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What is Asymmetric Multiprocessing?
Asymmetric multi-processing in computers signifies the process of using several processors in an operation but all of them are not treated equally.
In an asymmetric method of processing, completely different tasks are handled by the processors.
- Asymmetric processing is a process that was first used in multi-processing systems.
- This method of processing allows for increasing the computing power of the systems but in an affordable way.
- The processors in asymmetric processing may share the same memory but are designed to perform completely different computing purposes.
- In this type of an arrangement, the interconnected processors are not treated equally.
- The processors involved in an asymmetric multiprocessing system may have a master slave relationship between them.
Understanding Asymmetric Multiprocessing
An asymmetric multiprocessing, also known as AMP or ASMP, is actually a multiprocessor computer system where all of the Central Processing Units or CPUs are interconnected.
In simple words, asymmetric multiprocessing is a process in which the processing load is divided and each of the processors is allocated a particular task to execute, wherein each of the processors shares a different architecture.
Different processors involved in the system may perform different tasks at the operating system or hardware level.
This means that, among the multiple interconnected CPUs, one may be allowed to carry out the codes of the operating system.
On the other hand, another CPU may be allowed to perform only the I/O operations.
However, this is not the universal standard. In some other asymmetric processing system, any processor may be allowed to carry out operating system code and execute I/O operations.
This means that, from the perspective of the processors and the roles played by them, they are more or less symmetric.
Despite that, a few or all of the peripherals connected to these systems may be linked to a specific CPU, making them asymmetric in nature from the peripheral attachment viewpoint.
The multiprocessor systems follow a fixed guideline while assigning tasks to the processors in an asymmetric processing technique.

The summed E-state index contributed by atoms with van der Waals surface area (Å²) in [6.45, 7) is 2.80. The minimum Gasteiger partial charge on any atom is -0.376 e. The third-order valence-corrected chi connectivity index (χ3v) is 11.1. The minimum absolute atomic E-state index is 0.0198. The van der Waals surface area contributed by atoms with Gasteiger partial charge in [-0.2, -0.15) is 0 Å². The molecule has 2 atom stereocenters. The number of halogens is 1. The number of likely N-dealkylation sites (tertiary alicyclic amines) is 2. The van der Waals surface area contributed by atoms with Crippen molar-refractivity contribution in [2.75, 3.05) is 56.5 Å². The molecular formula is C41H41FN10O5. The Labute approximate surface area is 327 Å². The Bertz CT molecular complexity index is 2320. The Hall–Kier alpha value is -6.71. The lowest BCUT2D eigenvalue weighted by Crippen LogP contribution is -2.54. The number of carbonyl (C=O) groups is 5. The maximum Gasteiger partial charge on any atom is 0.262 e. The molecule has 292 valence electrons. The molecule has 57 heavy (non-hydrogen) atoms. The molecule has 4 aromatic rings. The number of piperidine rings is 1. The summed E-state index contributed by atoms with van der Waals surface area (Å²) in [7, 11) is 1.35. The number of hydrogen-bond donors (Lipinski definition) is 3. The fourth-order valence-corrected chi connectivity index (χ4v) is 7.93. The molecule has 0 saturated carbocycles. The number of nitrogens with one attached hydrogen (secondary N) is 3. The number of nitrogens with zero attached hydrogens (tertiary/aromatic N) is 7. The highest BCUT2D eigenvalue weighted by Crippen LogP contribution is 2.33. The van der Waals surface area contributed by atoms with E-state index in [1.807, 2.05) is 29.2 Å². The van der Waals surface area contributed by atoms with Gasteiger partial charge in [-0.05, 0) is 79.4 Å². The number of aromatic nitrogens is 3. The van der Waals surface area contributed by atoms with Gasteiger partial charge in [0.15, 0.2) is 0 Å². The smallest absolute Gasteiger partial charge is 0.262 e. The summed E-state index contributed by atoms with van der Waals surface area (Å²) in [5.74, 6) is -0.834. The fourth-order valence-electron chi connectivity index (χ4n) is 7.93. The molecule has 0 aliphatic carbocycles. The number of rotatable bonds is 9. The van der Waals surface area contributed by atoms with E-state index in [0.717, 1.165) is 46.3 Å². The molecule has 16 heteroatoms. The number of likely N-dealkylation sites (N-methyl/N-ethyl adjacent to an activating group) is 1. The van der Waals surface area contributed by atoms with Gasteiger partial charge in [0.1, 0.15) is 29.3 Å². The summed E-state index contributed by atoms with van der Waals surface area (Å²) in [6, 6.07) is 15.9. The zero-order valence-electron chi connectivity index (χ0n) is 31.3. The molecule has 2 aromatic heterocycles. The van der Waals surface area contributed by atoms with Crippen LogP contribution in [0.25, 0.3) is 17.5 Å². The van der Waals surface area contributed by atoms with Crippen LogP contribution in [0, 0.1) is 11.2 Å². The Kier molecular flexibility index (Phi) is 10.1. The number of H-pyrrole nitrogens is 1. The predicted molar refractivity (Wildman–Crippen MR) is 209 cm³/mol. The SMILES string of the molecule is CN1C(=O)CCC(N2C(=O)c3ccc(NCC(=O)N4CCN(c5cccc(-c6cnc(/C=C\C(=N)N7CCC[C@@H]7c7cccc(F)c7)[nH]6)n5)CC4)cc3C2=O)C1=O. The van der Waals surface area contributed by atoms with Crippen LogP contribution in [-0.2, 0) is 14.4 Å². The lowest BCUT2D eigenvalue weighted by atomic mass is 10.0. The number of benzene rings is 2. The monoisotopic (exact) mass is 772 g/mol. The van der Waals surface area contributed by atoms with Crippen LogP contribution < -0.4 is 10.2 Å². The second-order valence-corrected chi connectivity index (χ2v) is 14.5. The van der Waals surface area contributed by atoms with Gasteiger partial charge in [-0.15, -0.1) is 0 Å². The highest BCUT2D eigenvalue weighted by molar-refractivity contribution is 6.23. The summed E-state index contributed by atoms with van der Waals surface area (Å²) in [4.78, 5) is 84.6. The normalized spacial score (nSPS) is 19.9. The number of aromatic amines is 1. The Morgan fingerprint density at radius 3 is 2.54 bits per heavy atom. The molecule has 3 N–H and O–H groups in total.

However, the operation is a bit complicated but it surely maintains the efficiency of the system.
There is an intermediate run-time layer with a core that is called the HSA Intermediate Language or HSAIL.
The run time stack is created by compiling the architecture compilation stack with a high-level language such as C++.
It is backed by the LLVM or Low Level Virtual Machine infrastructure used in OpenCL.
This multiprocessing method was the only way to handle a number of CPUs before symmetric multiprocessing was available.
It still happens to be a less costly option even with the availability of SMP.
This is particularly true because asymmetric multiprocessing systems are much easier to design and handle than an SMP system.
However, the modern multi-processing systems do not use asymmetric multi-processing.
Instead, they use Symmetric Multi-Processing or SMP. In this process, the same resources can be accessed by all of the processors but each of them is not treated differently.
Asymmetric Multiprocessing Architecture
In asymmetric multiprocessing, the processors involved do not share the same architecture. This specific type of architecture allows making the best and most efficient use of the silicon.
The AMP architectures are typically found in the application processors of the mobile phones. These usually have several different cores such as:
- CPU cores
- Audio cores
- Video cores
- Separate discrete graphics cores and
- Imaging cores.
This heterogeneous architecture helps the mobile devices to meet their baseline expectations with the core AMPs due to the better heat dissipation and power consumption decisions of this design.
The Heterogeneous System Architecture or HSA eases the burden of the designers and at the same time offers different other benefits such as:
- A better performance
- More scalability